"A human being should be able to change a diaper, plan an invasion, butcher a hog, conn a ship, design a building, write a sonnet, balance accounts, build a wall, set a bone, comfort the dying, take orders, give orders, cooperate, act alone, solve equations, analyze a new problem, pitch manure, program a computer, cook a tasty meal, fight efficiently, die gallantly. Specialization is for insects." (Robert A. Heinlein)

Friday, 28 January 2011

New toy on the desk: Arduino Ethernet shield

Let me start by saying that I've not forgot my Arduino board in a drawer, I've been mainly playing with the provided examples without producing something worth to be blogged. Working with hardware require more free time than simply experimenting with software; time that unfortunately I do not have (attaching your Arduino board to your computer while travelling by train is a bit impractical and make you look a little suspicious). By the way during the last electronic surplus fair, here in Genoa, I bought an Ethernet shield: a little board that connected, sandwich like, over the Arduino board give it the capability of connecting and communicating over a local network and even over the Internet if you configure your network the right way.



arduino-ethernet-shield
Unfortunately the board I managed to get is a quite cheap one, respect the one displayed at the Arduino site, since it lacks the SD card reader (and even the passing-trough connector).

First tests

Of course I didn't manage to do a lot, with the Ethernet shield, apart some basic testing of the code provided with the Arduino board, in order to verify that the board is properly working. Here is the example code that implement a basic web server returning the status of Arduino's analog inputs. I only had to adapt it to match my network configuration.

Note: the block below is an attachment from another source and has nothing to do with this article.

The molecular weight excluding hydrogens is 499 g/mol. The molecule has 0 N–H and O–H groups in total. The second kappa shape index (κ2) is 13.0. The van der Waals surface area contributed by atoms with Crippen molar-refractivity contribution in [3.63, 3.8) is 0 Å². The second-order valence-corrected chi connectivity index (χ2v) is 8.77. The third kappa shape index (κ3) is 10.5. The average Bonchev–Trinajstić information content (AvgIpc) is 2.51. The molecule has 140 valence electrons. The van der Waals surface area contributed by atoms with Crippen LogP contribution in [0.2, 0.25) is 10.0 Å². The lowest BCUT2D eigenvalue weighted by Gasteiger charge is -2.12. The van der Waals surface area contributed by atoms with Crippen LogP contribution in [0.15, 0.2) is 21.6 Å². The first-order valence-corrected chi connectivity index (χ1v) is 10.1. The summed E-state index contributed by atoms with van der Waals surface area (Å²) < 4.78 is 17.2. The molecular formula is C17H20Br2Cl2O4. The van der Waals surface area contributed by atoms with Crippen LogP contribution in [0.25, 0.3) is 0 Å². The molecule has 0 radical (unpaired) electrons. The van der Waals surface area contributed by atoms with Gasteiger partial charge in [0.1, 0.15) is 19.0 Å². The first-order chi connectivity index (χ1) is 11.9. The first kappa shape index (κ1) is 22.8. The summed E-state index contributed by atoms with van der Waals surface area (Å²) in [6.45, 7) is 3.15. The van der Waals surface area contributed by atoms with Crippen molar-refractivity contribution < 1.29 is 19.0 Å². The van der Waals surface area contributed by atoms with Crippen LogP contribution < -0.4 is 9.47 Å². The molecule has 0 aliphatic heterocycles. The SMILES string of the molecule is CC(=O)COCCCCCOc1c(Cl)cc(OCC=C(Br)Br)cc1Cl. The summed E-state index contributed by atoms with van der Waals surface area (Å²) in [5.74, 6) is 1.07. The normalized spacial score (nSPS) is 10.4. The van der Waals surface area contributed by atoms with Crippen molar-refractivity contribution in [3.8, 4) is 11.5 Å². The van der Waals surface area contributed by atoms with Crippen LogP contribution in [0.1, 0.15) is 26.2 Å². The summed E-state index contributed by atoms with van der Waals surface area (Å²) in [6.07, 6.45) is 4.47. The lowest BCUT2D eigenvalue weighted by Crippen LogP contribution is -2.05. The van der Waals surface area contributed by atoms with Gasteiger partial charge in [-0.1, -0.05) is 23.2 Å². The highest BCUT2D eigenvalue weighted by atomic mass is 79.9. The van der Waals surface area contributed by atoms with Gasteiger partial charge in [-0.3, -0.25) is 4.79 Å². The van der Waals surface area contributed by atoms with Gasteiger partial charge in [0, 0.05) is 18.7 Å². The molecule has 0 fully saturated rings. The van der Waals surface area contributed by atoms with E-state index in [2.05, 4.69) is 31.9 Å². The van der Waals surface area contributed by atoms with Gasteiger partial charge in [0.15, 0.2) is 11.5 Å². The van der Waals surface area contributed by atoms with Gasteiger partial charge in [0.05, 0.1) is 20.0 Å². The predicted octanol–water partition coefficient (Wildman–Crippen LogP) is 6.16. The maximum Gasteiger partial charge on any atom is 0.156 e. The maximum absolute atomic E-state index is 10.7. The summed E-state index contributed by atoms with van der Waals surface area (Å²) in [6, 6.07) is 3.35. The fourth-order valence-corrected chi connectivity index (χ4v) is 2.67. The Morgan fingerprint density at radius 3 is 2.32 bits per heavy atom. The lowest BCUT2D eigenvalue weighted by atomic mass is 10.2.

/*
Web Server

A simple web server that shows the value of the analog input pins.
using an Arduino Wiznet Ethernet shield.

Circuit:
* Ethernet shield attached to pins 10, 11, 12, 13
* Analog inputs attached to pins A0 through A5 (optional)

created 18 Dec 2009
by David A. Mellis
modified 4 Sep 2010
by Tom Igoe

*/

#include <SPI.h>
#include <Ethernet.h>

// Enter a MAC address and IP address for your controller below.
// The IP address will be dependent on your local network:
byte mac[] = { 0xDE, 0xAD, 0xBE, 0xEF, 0xFE, 0xED };
byte ip[] = { 192,168,0, 15 };

// Initialize the Ethernet server library
// with the IP address and port you want to use
// (port 80 is default for HTTP):
Server server(80);

void setup()
{
// start the Ethernet connection and the server:
Ethernet.begin(mac, ip);
server.begin();
}

void loop()
{
// listen for incoming clients
Client client = server.available();
if (client) {
// an http request ends with a blank line
boolean currentLineIsBlank = true;
while (client.connected()) {
if (client.available()) {
char c = client.read();
// if you've gotten to the end of the line (received a newline
// character) and the line is blank, the http request has ended,
// so you can send a reply
if (c == '\n' && currentLineIsBlank) {
// send a standard http response header
client.println("HTTP/1.1 200 OK");
client.println("Content-Type: text/html");
client.println();

// output the value of each analog input pin
for (int analogChannel = 0; analogChannel < 6; analogChannel++) {
client.print("analog input ");
client.print(analogChannel);
client.print(" is ");
client.print(analogRead(analogChannel));
client.println("<br />");
}
break;
}
if (c == '\n') {
// you're starting a new line
currentLineIsBlank = true;
}
else if (c != '\r') {
// you've gotten a character on the current line
currentLineIsBlank = false;
}
}
}
// give the web browser time to receive the data
delay(1);
// close the connection:
client.stop();
}
}

All the code is simply made from a setup() function that provides to MAC and IP address initialization and a main loop() function where the board returns the HTML page.

Conclusions

Since first time I tried Arduino I've been impressed by its easiness of use and how its rich set of libraries could hide complex behaviour behind few lines of code. Adding an Ethernet shield to an Arduino board make it capable of even more complex actions, like handling Ethernet and network protocols, without adding a great deal to code complexity.